Wednesday, August 31, 2022

D&D Class Breakdown: Ranger

  For new players, it can be hard to choose your first class. For veteran players, it can be hard to choose a class and not fall into stereotypes everyone's seen a thousand times. So now I'm going to deconstruct the 5E Player's Handbook classes (Sorry Artificer, you'll come later) and talk about what works, what doesn't, and some interesting ways to play the classes. 

I won't be going into game mechanics as much as I'll be going into roleplay. 

Let's talk about Rangers! 

What Is A Ranger?

Every culture has someone who is a liaison between civilization and the wilds beyond. Sometimes that's a professional hunter who brings meat back from the woods to share with the village or it can be an expert to call in when a pack of wolves gets too close to people's houses. Today that translates to forest rangers, whose job is to keep the lines between human and wild as clear and defined as possible, no matter how many people want to try to get selfies with buffalo in Yellowstone. 

I have no idea how the Power Rangers come into any of this. 

In The Game

Rangers serve a nearly identical role as they do in reality, just substitute "animal" with "anything not human". Rangers choose an enemy, or enemies, that they are particularly angry against and get bonuses to tracking and fighting said enemy, adding bounty hunter/exterminator to their resumes, but in general are still seen as the ones who handle the owlbear that's made it's home too close to farmer Thunderstone's barn. 

A note on the difference between rangers and druids: Where rangers tend to defend humanity (or elfmanity, or dwarfmanity, or whatevermanity) from the wild, druids try to defend the wilds from humanity. The ranger is on the side of the people where the druid is on the side of the animals. This should put them at odds (Which would honestly make for interesting stories) but usually both parties will settle a problem by putting everyone back where they belong. 

Players usually play the ranger in one of two ways: Either Legolas or Drizzt. They either have a guy who shoots everything ever with arrows or a guy with two swords turning everything into an episode of Hell's Kitchen: Mincing Finals. For races they usually pick an elf, their favored enemy is usually either orcs or dragons, and their animal companions are almost always wolves or large cats. 


Breaking the Trope

The thing about this class is that it could go in so many interesting directions, and 5E has even more flavors to add to the pot that it's a shame that only the two elf boys get ripped off. Let's use some imagination and come up with some fun alternatives to Orlando Bloom and... Well Drizzt. 

Defender of Alternative Biomes
As I said with the druids, people get obsessed with landing the wild classes in the forest when we have so many more interesting places to play, especially in Dungeons and Dragons. What if the ranger was an expert in sea hunting, and yes that's a thing read Moby Dick. Or use something like the underdark, or the feywild, where they know how to track creatures where a basic forest ranger would be beyond lost.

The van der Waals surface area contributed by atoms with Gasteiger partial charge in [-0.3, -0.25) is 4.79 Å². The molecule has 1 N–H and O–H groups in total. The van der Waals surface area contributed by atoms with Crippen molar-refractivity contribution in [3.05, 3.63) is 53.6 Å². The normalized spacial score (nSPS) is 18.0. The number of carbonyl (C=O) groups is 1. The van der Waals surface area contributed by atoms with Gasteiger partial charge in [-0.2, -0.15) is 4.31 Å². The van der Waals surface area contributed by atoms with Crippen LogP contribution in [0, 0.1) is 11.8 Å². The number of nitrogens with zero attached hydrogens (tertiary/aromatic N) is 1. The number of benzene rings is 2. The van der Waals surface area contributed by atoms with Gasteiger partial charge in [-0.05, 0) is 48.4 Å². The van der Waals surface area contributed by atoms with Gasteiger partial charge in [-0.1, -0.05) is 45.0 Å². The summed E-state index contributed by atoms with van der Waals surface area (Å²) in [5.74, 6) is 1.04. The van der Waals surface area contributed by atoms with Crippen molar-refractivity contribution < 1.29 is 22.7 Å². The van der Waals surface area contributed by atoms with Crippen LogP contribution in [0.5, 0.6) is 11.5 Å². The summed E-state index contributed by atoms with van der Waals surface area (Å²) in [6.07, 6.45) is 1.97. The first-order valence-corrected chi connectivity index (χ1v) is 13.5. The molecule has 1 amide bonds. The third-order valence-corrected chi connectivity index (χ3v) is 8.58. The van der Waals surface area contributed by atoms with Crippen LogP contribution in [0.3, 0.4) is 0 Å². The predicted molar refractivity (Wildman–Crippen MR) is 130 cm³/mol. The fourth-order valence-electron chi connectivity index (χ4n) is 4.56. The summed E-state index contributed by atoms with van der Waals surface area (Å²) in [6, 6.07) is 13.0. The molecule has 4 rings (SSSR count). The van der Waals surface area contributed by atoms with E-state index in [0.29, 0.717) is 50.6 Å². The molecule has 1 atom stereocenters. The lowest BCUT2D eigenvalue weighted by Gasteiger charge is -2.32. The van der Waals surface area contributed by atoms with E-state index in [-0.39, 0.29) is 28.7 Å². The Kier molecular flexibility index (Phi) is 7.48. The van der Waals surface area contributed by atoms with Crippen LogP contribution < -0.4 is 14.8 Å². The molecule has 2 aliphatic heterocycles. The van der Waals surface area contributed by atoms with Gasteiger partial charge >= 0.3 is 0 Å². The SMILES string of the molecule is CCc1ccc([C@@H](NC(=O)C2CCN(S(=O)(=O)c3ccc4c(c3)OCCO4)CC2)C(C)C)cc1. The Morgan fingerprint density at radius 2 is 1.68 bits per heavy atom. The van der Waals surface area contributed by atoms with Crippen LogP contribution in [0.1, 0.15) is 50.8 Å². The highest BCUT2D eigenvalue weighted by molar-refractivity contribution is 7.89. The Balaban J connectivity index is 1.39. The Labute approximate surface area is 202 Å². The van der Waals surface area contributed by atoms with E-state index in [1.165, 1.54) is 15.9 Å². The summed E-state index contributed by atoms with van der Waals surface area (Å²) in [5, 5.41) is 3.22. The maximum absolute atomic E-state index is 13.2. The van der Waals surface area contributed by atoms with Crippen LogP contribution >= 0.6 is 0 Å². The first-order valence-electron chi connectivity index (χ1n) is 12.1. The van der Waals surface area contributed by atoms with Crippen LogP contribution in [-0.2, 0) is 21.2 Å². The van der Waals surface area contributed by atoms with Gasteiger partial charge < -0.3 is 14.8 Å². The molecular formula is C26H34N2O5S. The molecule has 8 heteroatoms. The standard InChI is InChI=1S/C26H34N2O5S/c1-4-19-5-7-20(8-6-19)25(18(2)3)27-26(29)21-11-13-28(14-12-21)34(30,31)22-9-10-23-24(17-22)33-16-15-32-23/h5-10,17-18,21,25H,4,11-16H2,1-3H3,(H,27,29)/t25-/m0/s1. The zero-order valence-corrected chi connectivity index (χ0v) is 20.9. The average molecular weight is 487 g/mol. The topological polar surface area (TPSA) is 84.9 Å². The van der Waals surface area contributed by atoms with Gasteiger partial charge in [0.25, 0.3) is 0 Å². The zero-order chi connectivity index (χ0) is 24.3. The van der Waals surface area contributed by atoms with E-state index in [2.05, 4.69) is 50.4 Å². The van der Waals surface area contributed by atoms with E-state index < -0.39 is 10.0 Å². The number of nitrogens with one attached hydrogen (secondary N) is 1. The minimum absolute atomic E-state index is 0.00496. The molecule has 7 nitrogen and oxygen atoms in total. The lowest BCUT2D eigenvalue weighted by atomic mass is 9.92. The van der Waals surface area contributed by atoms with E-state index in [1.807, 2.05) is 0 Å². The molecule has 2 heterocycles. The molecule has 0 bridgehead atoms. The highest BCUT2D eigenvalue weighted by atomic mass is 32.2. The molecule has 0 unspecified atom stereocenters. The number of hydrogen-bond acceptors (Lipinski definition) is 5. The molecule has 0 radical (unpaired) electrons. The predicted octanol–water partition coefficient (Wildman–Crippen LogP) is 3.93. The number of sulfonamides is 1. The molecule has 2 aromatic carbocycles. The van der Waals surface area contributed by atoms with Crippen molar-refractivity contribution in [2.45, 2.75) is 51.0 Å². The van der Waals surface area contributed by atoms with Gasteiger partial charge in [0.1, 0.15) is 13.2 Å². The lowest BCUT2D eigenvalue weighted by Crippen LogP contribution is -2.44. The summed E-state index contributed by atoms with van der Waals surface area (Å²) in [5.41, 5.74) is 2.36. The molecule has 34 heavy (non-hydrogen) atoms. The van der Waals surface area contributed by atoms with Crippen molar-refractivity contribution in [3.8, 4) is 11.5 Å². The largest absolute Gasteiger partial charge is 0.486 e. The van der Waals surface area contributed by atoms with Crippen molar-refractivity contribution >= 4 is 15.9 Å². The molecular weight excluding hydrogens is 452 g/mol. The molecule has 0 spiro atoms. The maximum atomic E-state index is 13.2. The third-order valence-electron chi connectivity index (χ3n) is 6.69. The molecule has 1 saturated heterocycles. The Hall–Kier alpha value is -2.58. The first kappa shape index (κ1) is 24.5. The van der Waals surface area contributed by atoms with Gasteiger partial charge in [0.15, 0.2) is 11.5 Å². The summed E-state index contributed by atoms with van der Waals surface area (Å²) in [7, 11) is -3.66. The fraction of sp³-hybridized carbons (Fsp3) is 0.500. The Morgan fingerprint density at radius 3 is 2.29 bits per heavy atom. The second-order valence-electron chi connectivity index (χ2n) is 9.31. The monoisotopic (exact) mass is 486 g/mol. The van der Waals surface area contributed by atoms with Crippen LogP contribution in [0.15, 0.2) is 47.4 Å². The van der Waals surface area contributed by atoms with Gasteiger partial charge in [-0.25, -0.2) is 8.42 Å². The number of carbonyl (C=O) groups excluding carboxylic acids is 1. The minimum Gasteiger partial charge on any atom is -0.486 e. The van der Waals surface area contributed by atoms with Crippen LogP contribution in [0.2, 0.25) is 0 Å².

Half Orc Ranger
Too many people pigeonhole the half-orcs into being idiot meat heads, when while they may not win at Trivial Pursuit they can survive in a tough spot. Even more interesting, what if the ranger was defending their orc village from encroaching humans, who they saw as the same type of beast as they would any invasive species? 

At the turn of the century, expeditions were sent to Africa and South America in droves to research and discover new animals. Sometimes they'd be captured and dragged back to live sad lives in zoos, sometimes their pelts would be brought back and turned into creepy research pieces, either way, these guys had similar skills to the ranger. Arcane magic users don't have to be the only egg-heads in the party if you have a ranger looking to either stock a menagerie or fill a trophy room. 

Bounty Hunter
Rangers can take humanoids as a favored enemy with restrictions to their own race unless they are evil, so why not have a ranger that hunts members of another race that have in some way broken the law? Mean spirited and possibly racist yes but we're talking about fictional races here so let's calm down. I still want the opportunity to have a human ranger to specialize in hunting halflings...

Famous Rangers

Vex'ahlia (Critical Role)
Yup, the usual Matt Mercer darling is here. Vex is the typical bow-focused ranger who has a special taste for dragons. She also has an adorable animal companion in the form of a bear named Trinket, which aids in combat when she remembers that he exists. 

Mando (Mandalorian)
You can substitute this for Boba Fett if you want since in this context they're both the same. Both are trained in survival and how to hunt down prey, and are the bounty hunter type I mentioned above, only these guys do it in space. 

Gaston (Beauty and the Beast)
Gaston is an example of the historical ranger, since we see him coming in with hunting spoils and he brags about his antler collection in the tavern. The townsfolk love him, in story it's because he's the manliest man to ever man, but historically we can assume that some of his popularity comes from providing meat for the village in leaner times or during the winter, making him a lynch pin to the survival of the village. 


No comments:

Post a Comment